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Dull Labour 'worse than Foot era'

Published 25/05/2015

Former Labour minister Kim Howells says the party must change or dwindle
Former Labour minister Kim Howells says the party must change or dwindle

Labour could "dwindle to a very small numbers of MPs" if the party does not adopt radical change, a former minister has said.

Kim Howells, who served in Tony Blair and Gordon Brown's governments, said Labour was in its "deepest crisis" and attacked former leader Ed Miliband's stewardship for being "dull".

The former Pontypridd MP told the BBC: "It's probably at least as bad as under Michael Foot's leadership when we were in real dire straits.

"If the Labour Party doesn't come up with fresh thinking, with some radical analysis of what's going on in society and what people need out of society, it could well dwindle to a very small number of MPs.

"I think the problem was it was unmitigated gloom and that unmitigated gloom that Miliband promulgated was because nobody is thinking in a radical way within the Labour Party.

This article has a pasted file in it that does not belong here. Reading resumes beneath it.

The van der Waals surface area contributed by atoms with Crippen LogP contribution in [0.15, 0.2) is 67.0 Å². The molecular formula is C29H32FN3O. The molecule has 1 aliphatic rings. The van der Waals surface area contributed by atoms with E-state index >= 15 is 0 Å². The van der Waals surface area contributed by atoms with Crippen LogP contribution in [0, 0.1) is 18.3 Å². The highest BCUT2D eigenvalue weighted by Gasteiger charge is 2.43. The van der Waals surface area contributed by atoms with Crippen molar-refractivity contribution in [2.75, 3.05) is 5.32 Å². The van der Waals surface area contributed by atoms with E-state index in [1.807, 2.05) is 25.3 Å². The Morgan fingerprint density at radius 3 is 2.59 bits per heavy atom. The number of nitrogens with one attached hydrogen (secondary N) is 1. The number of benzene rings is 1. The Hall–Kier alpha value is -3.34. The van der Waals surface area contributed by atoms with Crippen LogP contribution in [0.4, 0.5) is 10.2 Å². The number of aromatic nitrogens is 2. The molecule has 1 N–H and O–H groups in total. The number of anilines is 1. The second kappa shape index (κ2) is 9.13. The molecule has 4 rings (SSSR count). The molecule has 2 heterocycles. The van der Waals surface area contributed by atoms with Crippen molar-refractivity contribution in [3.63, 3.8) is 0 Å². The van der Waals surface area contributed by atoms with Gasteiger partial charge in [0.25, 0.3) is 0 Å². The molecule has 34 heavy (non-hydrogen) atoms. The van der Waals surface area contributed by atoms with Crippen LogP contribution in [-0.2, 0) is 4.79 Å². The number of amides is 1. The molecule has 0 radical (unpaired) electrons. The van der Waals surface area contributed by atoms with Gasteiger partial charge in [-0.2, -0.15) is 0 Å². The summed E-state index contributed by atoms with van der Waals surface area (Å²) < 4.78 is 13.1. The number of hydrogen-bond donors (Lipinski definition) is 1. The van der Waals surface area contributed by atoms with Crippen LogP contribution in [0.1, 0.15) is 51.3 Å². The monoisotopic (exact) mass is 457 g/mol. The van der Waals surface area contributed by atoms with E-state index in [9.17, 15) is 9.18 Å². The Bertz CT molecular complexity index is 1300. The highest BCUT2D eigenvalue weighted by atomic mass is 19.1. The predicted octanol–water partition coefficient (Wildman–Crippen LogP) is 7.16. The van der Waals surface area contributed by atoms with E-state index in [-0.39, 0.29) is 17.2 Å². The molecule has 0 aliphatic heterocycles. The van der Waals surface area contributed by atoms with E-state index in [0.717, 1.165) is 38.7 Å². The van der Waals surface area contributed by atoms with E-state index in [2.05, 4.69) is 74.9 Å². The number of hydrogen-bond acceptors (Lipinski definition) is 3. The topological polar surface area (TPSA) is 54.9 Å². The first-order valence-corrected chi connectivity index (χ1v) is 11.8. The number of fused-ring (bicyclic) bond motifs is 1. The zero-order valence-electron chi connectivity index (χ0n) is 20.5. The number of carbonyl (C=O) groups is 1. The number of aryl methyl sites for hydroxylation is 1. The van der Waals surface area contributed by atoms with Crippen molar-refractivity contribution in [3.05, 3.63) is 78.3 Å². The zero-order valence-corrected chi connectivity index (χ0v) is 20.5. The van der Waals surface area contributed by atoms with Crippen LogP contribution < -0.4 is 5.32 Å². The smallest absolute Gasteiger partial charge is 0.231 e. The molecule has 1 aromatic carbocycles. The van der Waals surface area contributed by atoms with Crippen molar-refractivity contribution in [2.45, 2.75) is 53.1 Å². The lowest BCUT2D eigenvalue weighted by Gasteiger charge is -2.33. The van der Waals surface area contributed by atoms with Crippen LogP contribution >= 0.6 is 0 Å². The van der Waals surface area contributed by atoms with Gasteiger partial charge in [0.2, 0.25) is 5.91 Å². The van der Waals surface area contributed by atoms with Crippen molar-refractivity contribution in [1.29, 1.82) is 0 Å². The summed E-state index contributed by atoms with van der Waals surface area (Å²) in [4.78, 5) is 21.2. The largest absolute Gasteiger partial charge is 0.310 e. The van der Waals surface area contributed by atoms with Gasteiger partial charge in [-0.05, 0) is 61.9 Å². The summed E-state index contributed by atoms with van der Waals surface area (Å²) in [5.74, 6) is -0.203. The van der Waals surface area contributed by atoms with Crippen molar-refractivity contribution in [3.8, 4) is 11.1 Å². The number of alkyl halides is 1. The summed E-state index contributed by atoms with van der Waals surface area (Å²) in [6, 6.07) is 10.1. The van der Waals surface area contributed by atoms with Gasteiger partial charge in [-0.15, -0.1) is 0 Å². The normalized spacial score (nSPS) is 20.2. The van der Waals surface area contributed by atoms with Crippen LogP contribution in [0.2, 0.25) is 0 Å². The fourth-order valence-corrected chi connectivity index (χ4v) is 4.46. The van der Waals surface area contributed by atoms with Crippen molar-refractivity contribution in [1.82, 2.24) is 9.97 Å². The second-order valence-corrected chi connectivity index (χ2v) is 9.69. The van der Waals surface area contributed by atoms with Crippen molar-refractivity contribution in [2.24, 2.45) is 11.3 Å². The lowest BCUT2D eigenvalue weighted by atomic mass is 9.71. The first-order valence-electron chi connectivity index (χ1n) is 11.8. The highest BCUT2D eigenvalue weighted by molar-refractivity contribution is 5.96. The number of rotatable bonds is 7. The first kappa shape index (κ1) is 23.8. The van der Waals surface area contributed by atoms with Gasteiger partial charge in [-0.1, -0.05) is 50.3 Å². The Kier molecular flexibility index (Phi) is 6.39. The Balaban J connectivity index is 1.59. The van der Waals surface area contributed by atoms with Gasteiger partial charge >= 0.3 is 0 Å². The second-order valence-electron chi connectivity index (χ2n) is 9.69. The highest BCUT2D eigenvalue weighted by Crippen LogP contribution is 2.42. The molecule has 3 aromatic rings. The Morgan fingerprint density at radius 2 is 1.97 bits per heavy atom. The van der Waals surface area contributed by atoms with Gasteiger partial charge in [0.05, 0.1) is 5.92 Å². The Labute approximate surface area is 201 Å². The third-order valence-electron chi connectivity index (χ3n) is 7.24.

"It's dull it's boring, it does not inspire anyone. Most of the creative thinking at the moment is coming from the right."

His intervention came after former Labour deputy prime minister Lord Prescott backed Andy Burnham in the party's leadership race.

Meanwhile, Mr Burnham's rival Yvette Cooper tried to present herself as a unity candidate for the party, warning against being dragged to the left or right by Mr Burnham or Liz Kendall respectively.

Shadow international development secretary Mary Creagh is also in the race and revealed she was "confident" of securing the required 35 nominations from Labour MPs to appear on the leadership ballot paper.

Lord Prescott said he believed the timetable for the contest - which will see the winner announced at a special conference on September 12 - was too short to allow a proper discussion of the party's future.

The disastrous result on May 7 showed Labour required "fundamental change both in our organisation and the development of our ideas".

"Unfortunately I don't think there is enough time for that debate in the timetable we have got at the moment and therefore, to that extent, it is limiting the debate when it should be even more than that," he told BBC Radio 4's Today.

He questioned the language being used by would-be leaders.

"What the hell does that mean, 'aspiration'? I hear a lot of the candidates talking about it. They've clearly got aspiration, but what the heck does it mean?" he said.

Asked if it was "meaningless", Lord Prescott said: "I think they will recognise that shortly."

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